The 2008 Antoinette de Vaucouleurs Award Recipient: Dr. Christopher McKee
The thirteenth award of the Antoinette de Vaucouleurs Medal and Prize honors the distinguished American Physicist and Astronomer Dr. Christopher F. McKee of the University of California, Berkeley.
Dr. Christopher McKee
Dr. Christopher F. McKee's research and academic career has come full-circle, but a wide circle of accomplishment it has been. He receivd his PhD in Physics in 1970 at UC, Berkeley, and after a variety of appointments and research locations, is at present back at Berkeley as Professor of Physics and Astronomy.
He has performed research at the Lawrence Livermore National Laboratory, been a postdoctoral fellow at Caltech, and an Assistant Professor at Harvard, before finally returning to the scientific locus of UC Berkeley. His list of accomplishments at Berkeley at the apogee of his career is extensive: he helped establish the Theoretical Astrophysics Center, served as Director for the Space Sciences Laboratory (1985-1998), chaired the Physics Department (2000-2004), and co-chaired the 2000 Astronomy and Astrophysics Survey Committee -- which conducted a decadal and encompassing survey in astronomy and astrophysics.
He is a member of the National Academy of Sciences, a Fellow of the American Academy of Arts and Sciences, and a Fellow of the American Physical Society.
Dr. McKee's research and study focuses on the theory of the physical processes in the interstellar medium (the diffuse gas between the stars). Both alone and in concert with colleagues and students, he has developed a three-phase model of the interstellar medium, refining and validating this model using analytical and numerical techniques.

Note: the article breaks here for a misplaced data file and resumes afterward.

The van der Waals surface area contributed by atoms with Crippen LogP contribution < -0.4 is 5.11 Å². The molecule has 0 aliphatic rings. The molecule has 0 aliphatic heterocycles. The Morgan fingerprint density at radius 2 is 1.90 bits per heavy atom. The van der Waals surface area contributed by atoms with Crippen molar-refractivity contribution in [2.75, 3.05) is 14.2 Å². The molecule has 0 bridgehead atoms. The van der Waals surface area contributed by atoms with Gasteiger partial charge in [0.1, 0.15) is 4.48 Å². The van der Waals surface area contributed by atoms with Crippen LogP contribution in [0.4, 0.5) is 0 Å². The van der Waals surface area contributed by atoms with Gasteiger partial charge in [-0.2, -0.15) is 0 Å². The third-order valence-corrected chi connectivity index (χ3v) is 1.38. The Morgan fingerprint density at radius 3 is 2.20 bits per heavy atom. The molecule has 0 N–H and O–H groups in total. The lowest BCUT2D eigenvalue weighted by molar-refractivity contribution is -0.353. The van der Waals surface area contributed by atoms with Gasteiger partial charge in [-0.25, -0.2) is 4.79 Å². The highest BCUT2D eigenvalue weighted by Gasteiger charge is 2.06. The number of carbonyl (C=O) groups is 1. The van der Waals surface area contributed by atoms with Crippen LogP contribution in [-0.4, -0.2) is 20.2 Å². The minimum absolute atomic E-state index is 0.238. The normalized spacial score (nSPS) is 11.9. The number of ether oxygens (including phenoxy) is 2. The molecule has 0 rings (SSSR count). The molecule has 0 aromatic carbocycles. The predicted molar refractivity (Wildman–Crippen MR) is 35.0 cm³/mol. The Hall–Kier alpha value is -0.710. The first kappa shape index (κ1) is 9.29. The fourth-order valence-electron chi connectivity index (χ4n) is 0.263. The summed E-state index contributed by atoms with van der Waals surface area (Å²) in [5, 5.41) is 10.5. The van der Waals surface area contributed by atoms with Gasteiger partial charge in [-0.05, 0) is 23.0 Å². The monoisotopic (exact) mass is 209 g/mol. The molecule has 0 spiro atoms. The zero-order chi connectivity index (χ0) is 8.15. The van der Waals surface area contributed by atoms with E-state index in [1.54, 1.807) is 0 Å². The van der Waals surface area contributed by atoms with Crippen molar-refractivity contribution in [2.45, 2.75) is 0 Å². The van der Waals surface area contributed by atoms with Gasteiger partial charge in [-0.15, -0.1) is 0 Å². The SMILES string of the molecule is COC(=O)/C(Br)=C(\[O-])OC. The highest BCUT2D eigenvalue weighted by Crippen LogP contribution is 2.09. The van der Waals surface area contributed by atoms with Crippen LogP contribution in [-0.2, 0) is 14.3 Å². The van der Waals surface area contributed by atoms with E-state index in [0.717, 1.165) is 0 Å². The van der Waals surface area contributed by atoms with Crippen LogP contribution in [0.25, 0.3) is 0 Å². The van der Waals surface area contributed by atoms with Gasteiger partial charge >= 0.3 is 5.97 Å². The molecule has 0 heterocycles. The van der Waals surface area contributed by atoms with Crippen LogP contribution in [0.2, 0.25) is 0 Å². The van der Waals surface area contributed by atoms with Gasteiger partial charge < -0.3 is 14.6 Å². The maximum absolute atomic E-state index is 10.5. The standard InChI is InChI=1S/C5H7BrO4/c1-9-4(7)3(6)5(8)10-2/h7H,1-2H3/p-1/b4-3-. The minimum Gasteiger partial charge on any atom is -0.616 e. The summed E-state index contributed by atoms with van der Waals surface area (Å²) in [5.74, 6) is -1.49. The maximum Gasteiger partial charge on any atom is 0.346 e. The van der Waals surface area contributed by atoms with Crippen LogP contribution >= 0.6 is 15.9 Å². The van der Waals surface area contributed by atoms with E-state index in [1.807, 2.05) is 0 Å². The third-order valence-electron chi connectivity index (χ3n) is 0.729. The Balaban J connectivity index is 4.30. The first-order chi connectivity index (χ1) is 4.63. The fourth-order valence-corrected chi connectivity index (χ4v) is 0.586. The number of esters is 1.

This model encompasses the theory of the evaporation of clouds by both hot gas and ionizing radiation, the evolution of supernova remnants and stellar wind bubbles, the structure and emission specturm of interstellar shocks, the evolution of interstellar dust grains, the structure of molecular clouds. In addition to these, it includes the theory of active galactic nuclei, which focuses particularly on the study of reverberation mapping and of Compton-heated coronae and winds above accretion disks.
Presently, Dr. Christopher McKee is concentrating on the theory of star formation, including the formation of the first stars. With Dr. Richard Klein, he has established the Berkeley Astrophysical Fluid Dynamics Group, working to develop the technique of adaptive mesh refinement for numerical simulations of astrophysical fluid dynamics, a tool especially vital to the study of star formation.
In Memoriam: Antoinette de Vaucouleurs